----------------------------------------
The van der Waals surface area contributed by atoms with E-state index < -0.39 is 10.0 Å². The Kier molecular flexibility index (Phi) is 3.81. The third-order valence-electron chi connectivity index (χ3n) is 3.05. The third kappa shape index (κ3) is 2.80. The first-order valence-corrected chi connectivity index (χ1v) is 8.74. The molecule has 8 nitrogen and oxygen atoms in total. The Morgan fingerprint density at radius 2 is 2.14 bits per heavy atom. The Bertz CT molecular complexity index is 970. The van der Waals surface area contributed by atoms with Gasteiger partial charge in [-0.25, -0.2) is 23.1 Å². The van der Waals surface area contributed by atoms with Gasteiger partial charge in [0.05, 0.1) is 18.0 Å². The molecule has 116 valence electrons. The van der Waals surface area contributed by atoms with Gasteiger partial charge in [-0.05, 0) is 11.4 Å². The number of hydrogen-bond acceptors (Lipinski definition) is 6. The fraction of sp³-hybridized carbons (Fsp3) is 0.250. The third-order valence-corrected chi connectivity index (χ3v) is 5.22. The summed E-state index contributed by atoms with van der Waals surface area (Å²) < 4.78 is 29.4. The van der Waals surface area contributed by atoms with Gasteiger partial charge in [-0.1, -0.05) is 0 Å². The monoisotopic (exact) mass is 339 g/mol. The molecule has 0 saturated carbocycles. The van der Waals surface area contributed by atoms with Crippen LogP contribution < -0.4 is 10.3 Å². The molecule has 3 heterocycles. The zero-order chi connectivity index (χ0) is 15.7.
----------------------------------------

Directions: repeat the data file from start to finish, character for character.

The van der Waals surface area contributed by atoms with E-state index < -0.39 is 10.0 Å². The Kier molecular flexibility index (Phi) is 3.81. The third-order valence-electron chi connectivity index (χ3n) is 3.05. The third kappa shape index (κ3) is 2.80. The first-order valence-corrected chi connectivity index (χ1v) is 8.74. The molecule has 8 nitrogen and oxygen atoms in total. The Morgan fingerprint density at radius 2 is 2.14 bits per heavy atom. The Bertz CT molecular complexity index is 970. The van der Waals surface area contributed by atoms with Gasteiger partial charge in [-0.25, -0.2) is 23.1 Å². The van der Waals surface area contributed by atoms with Gasteiger partial charge in [0.05, 0.1) is 18.0 Å². The molecule has 116 valence electrons. The van der Waals surface area contributed by atoms with Gasteiger partial charge in [-0.05, 0) is 11.4 Å². The number of hydrogen-bond acceptors (Lipinski definition) is 6. The fraction of sp³-hybridized carbons (Fsp3) is 0.250. The third-order valence-corrected chi connectivity index (χ3v) is 5.22. The summed E-state index contributed by atoms with van der Waals surface area (Å²) < 4.78 is 29.4. The van der Waals surface area contributed by atoms with Gasteiger partial charge in [-0.1, -0.05) is 0 Å². The monoisotopic (exact) mass is 339 g/mol. The molecule has 0 saturated carbocycles. The van der Waals surface area contributed by atoms with Crippen LogP contribution < -0.4 is 10.3 Å². The molecule has 3 heterocycles. The zero-order chi connectivity index (χ0) is 15.7.